Breast cancer incidence in women with a history of progesterone deficiency.

Authors: Cowan LD, Gordis L, Tonascia JA, Jones GS. Publication Year: 1981 Citation: Am J Epidemiol 1981; 114:209-17. 1083 infertile women were followed for 14-34 years. Those who were deficient in progesterone showed a five-fold greater incidence of premenopausal breast cancer. http://www.ncbi.nlm.nih.gov/pubmed/7304556

Antiestrogen action of progesterone in breast tissue.

Authors: Mauvais-Jarvis P, Kuttenn F, Gompel A. Publication Year: 1987 Citation: Horm Res 1987;28(2-4):212-8. In a review of international literature on the cellular effects of progesterone on both normal breast cells and breast cancer cell lines, the authors conclude that most data indicate progesterone and progestins have an antiestrogenic effect on the breast, as reflected …

The proliferation of normal breast tissue implanted into athymic nude mice is stimulated by estrogen, but not by progesterone.

Authors: Laidlaw IJ, Clarke RB, Howell A, Owen AW, Potten CS, Anderson E. Publication Year: 1995 Citation: Endocrinology 1995;136(1):164-71. Normal human breast tissue was implanted subcutaneously into athymic nude mice. The mice were then treated with estradiol or progesterone such that serum levels approximated those seen in normal menstruating women. Immunocytochemical measures were made of …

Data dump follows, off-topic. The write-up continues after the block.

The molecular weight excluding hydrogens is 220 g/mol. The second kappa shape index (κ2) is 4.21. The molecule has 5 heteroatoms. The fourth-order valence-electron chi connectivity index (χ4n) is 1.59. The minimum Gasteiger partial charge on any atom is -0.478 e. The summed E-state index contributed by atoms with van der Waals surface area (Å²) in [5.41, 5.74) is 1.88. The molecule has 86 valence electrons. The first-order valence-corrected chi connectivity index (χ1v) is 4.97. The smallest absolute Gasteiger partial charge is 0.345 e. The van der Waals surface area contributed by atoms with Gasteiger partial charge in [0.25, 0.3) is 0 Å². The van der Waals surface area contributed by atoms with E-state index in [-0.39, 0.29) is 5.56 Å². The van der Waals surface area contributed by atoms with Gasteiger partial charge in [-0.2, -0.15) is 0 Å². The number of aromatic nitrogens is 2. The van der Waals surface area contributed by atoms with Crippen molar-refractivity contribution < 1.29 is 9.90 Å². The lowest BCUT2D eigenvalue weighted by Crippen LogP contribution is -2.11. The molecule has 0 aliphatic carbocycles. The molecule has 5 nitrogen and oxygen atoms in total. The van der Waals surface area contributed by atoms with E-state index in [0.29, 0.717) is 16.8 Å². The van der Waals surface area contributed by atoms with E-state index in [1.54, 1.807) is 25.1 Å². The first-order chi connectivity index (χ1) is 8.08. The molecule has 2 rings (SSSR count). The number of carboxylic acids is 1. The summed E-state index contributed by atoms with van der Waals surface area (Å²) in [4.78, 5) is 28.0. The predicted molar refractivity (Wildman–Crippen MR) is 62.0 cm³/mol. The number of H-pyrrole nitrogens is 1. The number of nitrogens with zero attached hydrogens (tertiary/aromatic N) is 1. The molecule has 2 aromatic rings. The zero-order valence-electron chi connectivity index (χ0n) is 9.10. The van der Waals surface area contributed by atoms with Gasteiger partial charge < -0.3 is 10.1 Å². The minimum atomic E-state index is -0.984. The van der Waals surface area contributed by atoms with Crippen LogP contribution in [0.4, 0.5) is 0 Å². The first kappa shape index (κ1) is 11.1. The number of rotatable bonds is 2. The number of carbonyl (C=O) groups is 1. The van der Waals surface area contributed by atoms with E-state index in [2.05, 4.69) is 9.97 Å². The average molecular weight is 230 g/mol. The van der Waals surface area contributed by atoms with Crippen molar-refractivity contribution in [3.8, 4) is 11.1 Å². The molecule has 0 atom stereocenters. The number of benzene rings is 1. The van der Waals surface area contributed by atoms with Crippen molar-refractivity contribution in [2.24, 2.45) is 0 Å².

Serum progesterone and prognosis in operable breast cancer.

Authors: Mohr PE, Wang DY, Gregory WM, Richards MA, Fentiman IS. Publication Year: 1996 Citation: Br J Cancer 1996;73:1552-5. Higher blood levels of progesterone measured during surgical treatment of breast cancers were associated with significantly better survival, especially in women who were node-positive (P<0.01). There was no significant relationship between estradiol levels and survival. This …

Progestins and breast cancer.

Authors: Pasqualini JR, Paris J, Sitruk-Ware R, Chetrite G, Botella J. Publication Year: 1998 Citation: J Steroid Biochem Mol Biol 1998;65(1-6):225-35. This review article outlines the many functions of progestogens in hormone-dependent and independent breast cancer and suggests new clinical applications for their use in the treatment of breast cancer. http://www.ncbi.nlm.nih.gov/pubmed/9699877

Estradiol and progesterone regulate the proliferation of human breast epithelial cells.

Authors: Foidart JM, Colin C, Denoo X, Desreux J, Beliard A, Fournier S, de Lignieres B. Publication Year: 1998 Citation: Fertil Steril 1998;69(5):963-9. In this double-blind randomized study to evaluate the effects of estrogen and progesterone on normal breast cells, 40 postmenopausal women received daily topical application of a gel containing either placebo, estradiol, progesterone, …

Bcl-2, survivin and variant CD44 v7-v10 are downregulated and p53 is upregulated in breast cancer cells by progesterone: inhibition of cell growth and induction of apoptosis.

Authors: Formby B, Wiley TS. Publication Year: 1999 Citation: Mol Cell Biochem 1999;202(1-2):53-61. This study sought to elucidate the mechanism by which progesterone inhibits the proliferation of breast cancer cells. Utilizing breast cancer cell lines with and without progesterone receptors (T47-D and MDA-231, respectively) in vitro, the authors looked at apoptosis (programmed cell death) in …